Bill Kirby Jr.
This would be an appropriate week out in North Fayetteville for flying the Pine Forest High School flag at half-staff in memory of the Cumberland County school’s longest serving principal, and where Harold K. Warren was without doubt a legend.
“I’m going to miss my association with students and staff,” he said in 1990, the year he retired. “I’ve enjoyed every year in education — all 37 of them. And this year has been no exception.”
Harold Warren was a principal who always had time for his teachers and guided them with a fatherly way. He found joy in watching students succeed in academics and athletics or whatever their goals, and his door always was open to parents concerned with young students not making academic progress.
His almost four decades in public education took him from Clement High School in Sampson County to Long Hill Elementary School to Pine Forest High School from 1954 until his retirement.
Harold Kinnon Warren was 93 when he died Oct. 16, 2021.
Jimmy Buxton and Murray Duggins have been awarded The Order of The Long Leaf Pine, one of North Carolina’s highest civilian awards. Buxton was honored on Oct. 10 at First Baptist Church on Moore Street for his work as president of the Fayetteville branch of the National Association for the Advancement of Colored People. Duggins, a Fayetteville developer known for his Hope VI work to revitalize Grove View Terrace apartments on Grove Street, was honored Oct. 14 at Highland Country Club. The Hope VI project included razing and rebuilding Campbell Terrace and Delona Gardens, both off Old Wilmington Road. Duggins, along with his wife, Nancy, have given generously to Methodist University, including the unveiling of The Nancy and Murray Duggins Soccer Stadium in 2020. Both awards were given by N.C. Sen. Kirk deViere on behalf of Gov. Roy Cooper
“I just read the email newsletter package your magazine sends me, and I remember going downtown with my grandmother (1973) and seeing the advertisement on the newspaper boxes that stated, ‘Coming July 2’ touting The Fayetteville Times,” John Wiggins writes in an email about our recent CityView Newsletter column on Tom English Jr., the former managing editor of The Fayetteville Times, the morning newspaper in this city that launched on July 2, 1973. “You definitely had a lot of talent on the paper, including yourself. Penny Muse went on to work at the New York Times, and the reason I know is that her mother was my guidance counselor in elementary school. Her mother was very proud of her accomplishments, obviously. Keep up the
great work. And your Aunt Ethel story was hilarious!”
Yes, Mr. Wiggins, Penny Muse was an assistant to the late Roy Parker Jr., when the morning newspaper began in 1973, and all of us on the Times staff knew the Laurinburg native was destined for journalism success beyond her beginnings. She became an executive with The New York Times and Wall Street Journal and was Knight chair in Journalist and Digital Media Economics from 2008 to 2020 at the University of North Carolina at Chapel Hill. Penny Muse married Harry Abernathy, our morning newspaper copydesk chief. The Fayetteville Times would not have been the success it was without them.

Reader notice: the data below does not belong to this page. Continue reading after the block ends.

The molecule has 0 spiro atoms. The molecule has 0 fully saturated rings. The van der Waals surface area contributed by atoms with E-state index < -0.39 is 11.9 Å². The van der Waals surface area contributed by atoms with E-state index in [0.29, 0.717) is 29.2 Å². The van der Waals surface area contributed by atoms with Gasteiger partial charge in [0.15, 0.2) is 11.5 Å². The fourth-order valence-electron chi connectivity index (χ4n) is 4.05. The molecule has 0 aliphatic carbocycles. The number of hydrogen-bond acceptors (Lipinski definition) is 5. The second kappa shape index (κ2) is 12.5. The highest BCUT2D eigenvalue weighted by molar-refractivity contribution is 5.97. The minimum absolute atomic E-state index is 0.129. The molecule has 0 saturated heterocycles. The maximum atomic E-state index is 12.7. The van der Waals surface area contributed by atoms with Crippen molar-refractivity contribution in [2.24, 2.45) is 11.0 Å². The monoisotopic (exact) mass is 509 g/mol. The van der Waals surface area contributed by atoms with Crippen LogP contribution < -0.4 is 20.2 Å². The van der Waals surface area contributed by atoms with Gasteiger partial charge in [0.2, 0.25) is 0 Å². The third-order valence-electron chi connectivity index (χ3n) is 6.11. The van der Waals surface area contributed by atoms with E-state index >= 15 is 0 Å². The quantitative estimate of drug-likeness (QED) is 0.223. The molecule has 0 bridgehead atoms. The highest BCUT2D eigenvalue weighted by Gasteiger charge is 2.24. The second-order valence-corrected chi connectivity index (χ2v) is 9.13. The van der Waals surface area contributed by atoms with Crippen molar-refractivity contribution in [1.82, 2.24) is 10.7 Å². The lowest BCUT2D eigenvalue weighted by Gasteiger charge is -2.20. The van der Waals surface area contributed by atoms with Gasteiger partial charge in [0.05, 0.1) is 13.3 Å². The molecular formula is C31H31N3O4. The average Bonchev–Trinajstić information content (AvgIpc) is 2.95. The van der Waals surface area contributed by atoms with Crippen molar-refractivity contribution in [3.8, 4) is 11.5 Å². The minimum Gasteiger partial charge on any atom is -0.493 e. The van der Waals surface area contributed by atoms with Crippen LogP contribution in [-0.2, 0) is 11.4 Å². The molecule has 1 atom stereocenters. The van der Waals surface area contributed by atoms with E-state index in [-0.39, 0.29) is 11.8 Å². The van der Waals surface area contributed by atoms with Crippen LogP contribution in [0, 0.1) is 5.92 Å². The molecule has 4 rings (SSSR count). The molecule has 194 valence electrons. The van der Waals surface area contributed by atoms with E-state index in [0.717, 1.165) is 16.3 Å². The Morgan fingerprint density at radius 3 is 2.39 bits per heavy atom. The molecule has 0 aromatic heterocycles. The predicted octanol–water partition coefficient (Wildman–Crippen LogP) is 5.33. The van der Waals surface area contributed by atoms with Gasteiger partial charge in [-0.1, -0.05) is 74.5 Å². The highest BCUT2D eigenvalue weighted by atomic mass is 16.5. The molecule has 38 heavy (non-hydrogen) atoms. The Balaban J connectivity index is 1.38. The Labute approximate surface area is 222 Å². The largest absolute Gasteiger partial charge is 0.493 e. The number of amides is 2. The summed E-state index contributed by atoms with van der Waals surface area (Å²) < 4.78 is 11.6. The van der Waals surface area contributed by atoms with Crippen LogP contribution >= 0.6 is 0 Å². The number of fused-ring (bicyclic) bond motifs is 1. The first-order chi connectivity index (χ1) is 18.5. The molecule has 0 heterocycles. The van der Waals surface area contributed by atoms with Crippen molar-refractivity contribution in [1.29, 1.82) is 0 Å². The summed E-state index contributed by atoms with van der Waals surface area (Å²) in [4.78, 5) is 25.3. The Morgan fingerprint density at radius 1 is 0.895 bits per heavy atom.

“Bill, great article on Tom English,” Lucy Jones sends an email regarding
our Oct. 12 CityView newsletter about Tom English Jr. “I always look forward to reading your articles. Keep writing.” Every young journalist should have a Tom English Jr. to guide them along their journalistic way.
“Brother Bill, I've just had a good chuckle at your dear Aunt Ethel's expense,” John Cates of the Addis Cates Co. writes in an email about my late Aunt Ethel, the subject of my October CityView column and who made a spectacle of herself at my Uncle Danny’s funeral in 1965. “Thanks for sharing. Seems like the last time I saw you at Brownson Memorial Presbyterian Church, you were still writing for the newspaper. It didn't take me long to find you were at CityView, and I'm glad I did. You are a first-class raconteur.” Always good to hear from you, Brother John, and Aunt Ethel was something.
For those in need of someone to care, they often could find a friend in Billy Highsmith. You could find him down at the Knights of Pythias headquarters on E. Russell Street for the annual Cajun Fish Fry as the organizations worked to raise funds for the Friends of the Cancer Center at the Cape Fear Valley Health Foundation. or at the Reese-Myrover Fellowship Homes on Wilkes Road trying to help those addicted to drugs and alcohol trying to recover and find a new lease on life. “We want to make a difference,” he was saying two years ago, when the Knights of Pythias Cumberland Lodge No. 5 was staging its second annual Cajun Fish Fry with hopes of raising $15,000 for the Friend of the Cancer Center. “We give for needy people who are there for chemo treatments and can’t afford a cab ride to get there. We take care of people undergoing chemo who can’t help themselves. It’s bad enough when you have cancer, but worse when you can’t get there for your treatments.” For those attending today’s 2 p.m. service for Billy Highsmith at Snyder Memorial Baptist Church, they likely be reminded of his kindness to others, and they might even tell you how he was a proud member of the Fayetteville High School class of 1965 and the joy he found in classmates. He was one of the good guys with a big heart, and one who embraced life each day. William Edward “Billy” Highsmith was 75 when he died Oct. 12, 2021.
Bill Kirby Jr. can be reached at email@example.com, firstname.lastname@example.org or 910-624-1961